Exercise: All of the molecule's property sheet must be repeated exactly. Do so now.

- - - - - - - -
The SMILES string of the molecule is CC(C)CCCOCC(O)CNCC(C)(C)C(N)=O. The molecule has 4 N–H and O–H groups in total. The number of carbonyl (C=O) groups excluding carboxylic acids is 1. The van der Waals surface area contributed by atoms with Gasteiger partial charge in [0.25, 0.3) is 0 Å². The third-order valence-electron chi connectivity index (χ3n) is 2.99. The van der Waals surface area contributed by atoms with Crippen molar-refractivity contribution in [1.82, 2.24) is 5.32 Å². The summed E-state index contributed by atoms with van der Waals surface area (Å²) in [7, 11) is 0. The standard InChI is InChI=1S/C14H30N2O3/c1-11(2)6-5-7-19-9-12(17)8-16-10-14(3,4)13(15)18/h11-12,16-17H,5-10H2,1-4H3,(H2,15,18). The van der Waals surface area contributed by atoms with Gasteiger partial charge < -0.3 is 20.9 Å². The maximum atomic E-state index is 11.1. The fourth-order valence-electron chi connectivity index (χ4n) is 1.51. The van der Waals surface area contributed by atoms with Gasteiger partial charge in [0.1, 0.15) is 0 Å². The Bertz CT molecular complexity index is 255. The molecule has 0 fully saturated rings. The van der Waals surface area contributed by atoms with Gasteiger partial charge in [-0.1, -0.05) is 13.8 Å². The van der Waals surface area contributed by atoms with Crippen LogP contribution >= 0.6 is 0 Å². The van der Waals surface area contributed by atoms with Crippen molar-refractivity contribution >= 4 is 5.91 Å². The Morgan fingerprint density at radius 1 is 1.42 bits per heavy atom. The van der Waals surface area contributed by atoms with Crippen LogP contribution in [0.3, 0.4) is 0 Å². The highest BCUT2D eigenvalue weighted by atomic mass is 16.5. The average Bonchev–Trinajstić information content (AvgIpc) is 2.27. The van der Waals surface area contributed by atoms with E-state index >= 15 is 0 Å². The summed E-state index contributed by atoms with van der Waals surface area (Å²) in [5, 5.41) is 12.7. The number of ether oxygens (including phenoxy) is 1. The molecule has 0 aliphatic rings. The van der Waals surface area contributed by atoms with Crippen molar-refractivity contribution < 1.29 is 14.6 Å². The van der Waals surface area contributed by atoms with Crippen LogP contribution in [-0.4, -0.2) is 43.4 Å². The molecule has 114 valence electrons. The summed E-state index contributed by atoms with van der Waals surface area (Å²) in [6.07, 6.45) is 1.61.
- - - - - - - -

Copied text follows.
The SMILES string of the molecule is CC(C)CCCOCC(O)CNCC(C)(C)C(N)=O. The molecule has 4 N–H and O–H groups in total. The number of carbonyl (C=O) groups excluding carboxylic acids is 1. The van der Waals surface area contributed by atoms with Gasteiger partial charge in [0.25, 0.3) is 0 Å². The third-order valence-electron chi connectivity index (χ3n) is 2.99. The van der Waals surface area contributed by atoms with Crippen molar-refractivity contribution in [1.82, 2.24) is 5.32 Å². The summed E-state index contributed by atoms with van der Waals surface area (Å²) in [7, 11) is 0. The standard InChI is InChI=1S/C14H30N2O3/c1-11(2)6-5-7-19-9-12(17)8-16-10-14(3,4)13(15)18/h11-12,16-17H,5-10H2,1-4H3,(H2,15,18). The van der Waals surface area contributed by atoms with Gasteiger partial charge < -0.3 is 20.9 Å². The maximum atomic E-state index is 11.1. The fourth-order valence-electron chi connectivity index (χ4n) is 1.51. The van der Waals surface area contributed by atoms with Gasteiger partial charge in [0.1, 0.15) is 0 Å². The Bertz CT molecular complexity index is 255. The molecule has 0 fully saturated rings. The van der Waals surface area contributed by atoms with Gasteiger partial charge in [-0.1, -0.05) is 13.8 Å². The van der Waals surface area contributed by atoms with Crippen LogP contribution >= 0.6 is 0 Å². The van der Waals surface area contributed by atoms with Crippen molar-refractivity contribution >= 4 is 5.91 Å². The Morgan fingerprint density at radius 1 is 1.42 bits per heavy atom. The van der Waals surface area contributed by atoms with Crippen LogP contribution in [0.3, 0.4) is 0 Å². The highest BCUT2D eigenvalue weighted by atomic mass is 16.5. The average Bonchev–Trinajstić information content (AvgIpc) is 2.27. The van der Waals surface area contributed by atoms with E-state index >= 15 is 0 Å². The summed E-state index contributed by atoms with van der Waals surface area (Å²) in [5, 5.41) is 12.7. The number of ether oxygens (including phenoxy) is 1. The molecule has 0 aliphatic rings. The van der Waals surface area contributed by atoms with Crippen molar-refractivity contribution < 1.29 is 14.6 Å². The van der Waals surface area contributed by atoms with Crippen LogP contribution in [-0.4, -0.2) is 43.4 Å². The molecule has 114 valence electrons. The summed E-state index contributed by atoms with van der Waals surface area (Å²) in [6.07, 6.45) is 1.61.